Pakistan: Civilians Trials By Military Courts Undermine Human Rights – OpEd


Military court processes are favored for rapid trials and exclusive situations involving military or national defense personnel, but credibility is undermined by a lack of public access to proceedings.

Politics have historically been a focus of Pakistan’s military. The military has regularly intervened in political events in the past, which has frequently led to the destabilization of democratic institutions. The engagement of the military runs counter to the ideas of democratic power transfer and civilian dominance. The military has exercised influence on politics, policy, and national security through military coups and covert operations.

The development of a solid, independent civilian political system has been impeded by this unbalanced power dynamic, impeding the advancement of democracy and accountability. The trial of civilians in military tribunals is an alarming aspect of Pakistan’s human rights predicament. These courts were initially established as a response to an uptick in terrorist activities with the intention of swiftly resolving security issues. But over time, the military tribunals’ jurisdiction has grown to include offences unrelated to terrorism as well as civil disputes that belong in regular courts. This extension calls into doubt the rights of the accused, transparency, and due process.

On May 9, 2023, riots broke out all throughout Pakistan after the authorities detained former prime minister Imran Khan on suspicion of corruption. Supporters of Khan attacked police officers and torched ambulances, police cars, and schools on fire. The military HQ and other buildings in Rawalpindi, as well as the homes of prominent military leaders, were among the targets of the attack. As a result, individuals have been accused of targeting important defense facilities not only in garrison but also across the nation. Following the confrontations, police detained thousands of Tehrik-e-Insaaf supporters on suspicion of rioting, criminal intimidation, and assault on public servants before deciding to turn them over to the Pakistani military for additional proceedings. Everything that happened on May 9, 2023, was certainly illegal; as a result, a serious legal action should be taken by the state against those responsible for attacks on security installations, public properties, national honor, and riots. 

The question of concern is that whether the 9 May 20223 miscreants’ trials under the Army Act of 1952 and the Official Secret Act of 1923 is constitutional? The Army Act of 1952 allows only civilians belonging to terrorist groups to be tried, while the Official Secret Act of 1923 sentences anyone found guilty of disgraceful conduct or property destruction. However, the protesters are still subject to the Pakistan Penal Code 1860, specifically Chapter VI and VII. The Army Act’s trial of civilians violates Article 4 of the Pakistan Constitution, which guarantees individuals’ rights to be treated in accordance with law and due process. Section 24-A of the General Clauses Act, 1897, requires authorities to pass orders with reason and transparent access to courts. It is apparent that military courts in cantonment areas lack public and media access, violating Article 19-A and 10-A of the Constitution and Article 14 of the International Covenant on Civil and Political Rights (ICCPR).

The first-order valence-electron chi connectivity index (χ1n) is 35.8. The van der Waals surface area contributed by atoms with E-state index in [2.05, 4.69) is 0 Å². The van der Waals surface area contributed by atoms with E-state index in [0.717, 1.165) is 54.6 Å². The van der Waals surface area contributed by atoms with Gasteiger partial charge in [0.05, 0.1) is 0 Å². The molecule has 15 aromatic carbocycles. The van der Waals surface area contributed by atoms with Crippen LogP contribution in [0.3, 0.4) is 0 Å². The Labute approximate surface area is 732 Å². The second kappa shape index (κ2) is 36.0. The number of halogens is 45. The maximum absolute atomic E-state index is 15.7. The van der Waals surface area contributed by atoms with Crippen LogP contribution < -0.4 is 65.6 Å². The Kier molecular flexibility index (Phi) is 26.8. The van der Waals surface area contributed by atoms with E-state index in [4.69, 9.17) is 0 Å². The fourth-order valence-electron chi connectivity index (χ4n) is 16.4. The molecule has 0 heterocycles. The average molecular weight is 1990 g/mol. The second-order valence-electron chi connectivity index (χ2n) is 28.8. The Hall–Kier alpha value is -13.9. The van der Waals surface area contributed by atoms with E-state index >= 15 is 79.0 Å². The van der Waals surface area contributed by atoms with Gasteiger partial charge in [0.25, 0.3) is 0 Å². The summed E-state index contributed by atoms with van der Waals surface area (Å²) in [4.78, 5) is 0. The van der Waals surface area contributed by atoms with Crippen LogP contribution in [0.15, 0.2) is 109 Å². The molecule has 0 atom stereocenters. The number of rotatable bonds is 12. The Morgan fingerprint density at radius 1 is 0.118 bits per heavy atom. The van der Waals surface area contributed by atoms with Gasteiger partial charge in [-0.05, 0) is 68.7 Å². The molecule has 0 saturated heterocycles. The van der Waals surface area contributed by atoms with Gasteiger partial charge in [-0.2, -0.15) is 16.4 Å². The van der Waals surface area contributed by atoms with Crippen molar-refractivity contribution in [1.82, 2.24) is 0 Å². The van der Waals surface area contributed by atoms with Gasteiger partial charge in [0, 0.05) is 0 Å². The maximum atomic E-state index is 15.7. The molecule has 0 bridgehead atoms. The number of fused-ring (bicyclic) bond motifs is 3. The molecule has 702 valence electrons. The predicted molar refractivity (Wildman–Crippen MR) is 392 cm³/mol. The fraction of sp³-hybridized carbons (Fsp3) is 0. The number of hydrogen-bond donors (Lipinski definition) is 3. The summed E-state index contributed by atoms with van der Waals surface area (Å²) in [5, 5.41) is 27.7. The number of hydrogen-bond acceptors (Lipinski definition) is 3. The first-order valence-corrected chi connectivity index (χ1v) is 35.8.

The International Crisis Group warns that “reliance on military courts will strengthen the military’s control over civilian institutions and further undermine the rule of law in Pakistan.” The fact that military courts report to military leadership, which is in turn controlled by the government, means that they are not independent. Instead of being impartial judges, the judges in these courts are military officers. They may be intimidated or coerced into rendering judgements that the government desires. Thus, the entire procedure turns into a farce. Contrarily, regular civil courts are presided over by impartial, independent judges. Additionally, by utilizing military courts to trial civilians, the government is abusing its powers and giving the military too much power. Democracy and the supremacy of law are undermined by this. Armed combat zones and military personnel should be the only regions under military jurisdiction. It is dictatorial and undemocratic to give them more authority to prosecute citizens who are suspected of political dissent or critiquing government programs.  

Pakistan’s use of military courts has been criticized by the international community for violating human rights laws and democratic principles. Critics argue that these courts undermine fair trial rights and should not be used to try civilians. However, Pakistan has not heeded these calls, leading to a deteriorating human rights situation. The trials of civilians under Army Act 1952 violate Article 4, 10-A, 19-A, and 175 of Pakistan’s Constitution.

Pakistan should learn from the Indonesian model, where President Bacharuddin Jusuf Habibie limited military involvement in politics by amending the existing laws. For Pakistan to be a democratic country, it should enhance its civilian justice system by improving courts, law enforcement, training, resources, and infrastructure. Addressing human rights concerns and promoting a stable democratic system would help curb military interference in politics. However, any alternative must prioritize fairness, transparency, and respect for human rights for justice.


Asfandiyar works as a journalist based in Islamabad.

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